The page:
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Eyes and Gustation

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  1. Eyes and Gustation By Kevin Tran, Spencer Ayres, Brandon Shaw, and Morgan Ciehanski

  2. Vision • We rely on our vision more than any other special sense • Visual receptors are located in the eye

  3. Functions of accessory structures • Protection • Lubrication • Secretion of tears

  4. Accessory structures of the eye • Superficial Epithelium of the Eye- thin layers of skin around the eye and covering the eye itself • Eyelashes- robust hairs that help prevent foreign materials from reaching the eye • Eyelids – continuation of the skin that protect and lubricate the eye

  5. eyelashes • Located along the inner margin of the eye lid • Tarsal Glands- also known as Meibomian, are modified sebaceous glands • Tarsal glands secrete lipid-rich products that keep the eye lids from sticking together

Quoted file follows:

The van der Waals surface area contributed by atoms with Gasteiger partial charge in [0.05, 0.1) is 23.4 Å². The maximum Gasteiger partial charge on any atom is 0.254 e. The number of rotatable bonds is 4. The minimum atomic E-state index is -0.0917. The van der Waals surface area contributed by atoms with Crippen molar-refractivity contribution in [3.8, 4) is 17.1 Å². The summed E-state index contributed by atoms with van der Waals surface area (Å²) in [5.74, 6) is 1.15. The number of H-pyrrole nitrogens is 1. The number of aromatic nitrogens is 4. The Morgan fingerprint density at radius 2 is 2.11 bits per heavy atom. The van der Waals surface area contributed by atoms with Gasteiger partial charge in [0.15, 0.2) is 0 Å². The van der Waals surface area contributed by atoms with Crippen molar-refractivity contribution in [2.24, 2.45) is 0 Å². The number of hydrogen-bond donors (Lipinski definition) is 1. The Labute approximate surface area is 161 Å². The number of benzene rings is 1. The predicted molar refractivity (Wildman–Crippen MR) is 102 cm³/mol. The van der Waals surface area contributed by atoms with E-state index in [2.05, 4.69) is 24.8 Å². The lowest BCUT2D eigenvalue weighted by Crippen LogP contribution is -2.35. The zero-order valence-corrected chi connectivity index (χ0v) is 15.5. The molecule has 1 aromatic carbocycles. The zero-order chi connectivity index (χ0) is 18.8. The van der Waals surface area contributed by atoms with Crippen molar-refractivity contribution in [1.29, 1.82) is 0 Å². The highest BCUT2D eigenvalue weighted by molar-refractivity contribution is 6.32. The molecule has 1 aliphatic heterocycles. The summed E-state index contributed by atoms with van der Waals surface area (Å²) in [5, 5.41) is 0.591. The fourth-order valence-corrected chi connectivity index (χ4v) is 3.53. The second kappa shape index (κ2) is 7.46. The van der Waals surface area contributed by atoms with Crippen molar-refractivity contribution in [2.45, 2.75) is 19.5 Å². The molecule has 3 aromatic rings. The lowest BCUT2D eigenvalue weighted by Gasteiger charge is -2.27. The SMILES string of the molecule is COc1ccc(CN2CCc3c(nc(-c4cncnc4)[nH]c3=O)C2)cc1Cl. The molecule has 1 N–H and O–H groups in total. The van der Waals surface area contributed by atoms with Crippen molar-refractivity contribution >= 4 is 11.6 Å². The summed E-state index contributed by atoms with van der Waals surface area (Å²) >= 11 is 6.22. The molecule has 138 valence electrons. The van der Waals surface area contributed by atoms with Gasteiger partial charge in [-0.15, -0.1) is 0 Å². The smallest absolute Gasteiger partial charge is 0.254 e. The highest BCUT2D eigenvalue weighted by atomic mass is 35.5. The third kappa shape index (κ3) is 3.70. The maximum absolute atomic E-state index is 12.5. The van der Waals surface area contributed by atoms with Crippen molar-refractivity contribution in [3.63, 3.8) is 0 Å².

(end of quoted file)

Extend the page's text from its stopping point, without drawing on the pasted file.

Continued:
6. Eyelids • Eyelids open and close eye using muscles fibers • Orbicularis Oculi and Levator Palpebrae Superioris muscles are responsible for closing the eye and raising the upper lid

  7. Epithelium of the eye • Conjunctiva- outer surface of the eye that a mucous membrane covered in stratified squamous epithelium • Palpebral Conjunctiva- inner surface of the eyelid • Ocular Conjunctiva- the anterior surface of the eye • Cornea- a transparent part of the outer fibrous layer

  8. Lacrimal apparatus • Lacrimal Apparatus- produces, distributes, and removes tears • Consists of • Lacrimal Gland and associated ducts • Lacrimal Canaliculi • Lacrimal Sac • Nasolacrimal Duct

  9. Lacrimal apparatus • Lacrimal Gland- tear gland • Lacrimal Canaliculi- small canals that lead to the lacrimal sac • Lacrimal Sac-holds the tears that the lacrimal gland produces • Nasolacrimal Duct- delivers tears to the nasal cavity on that side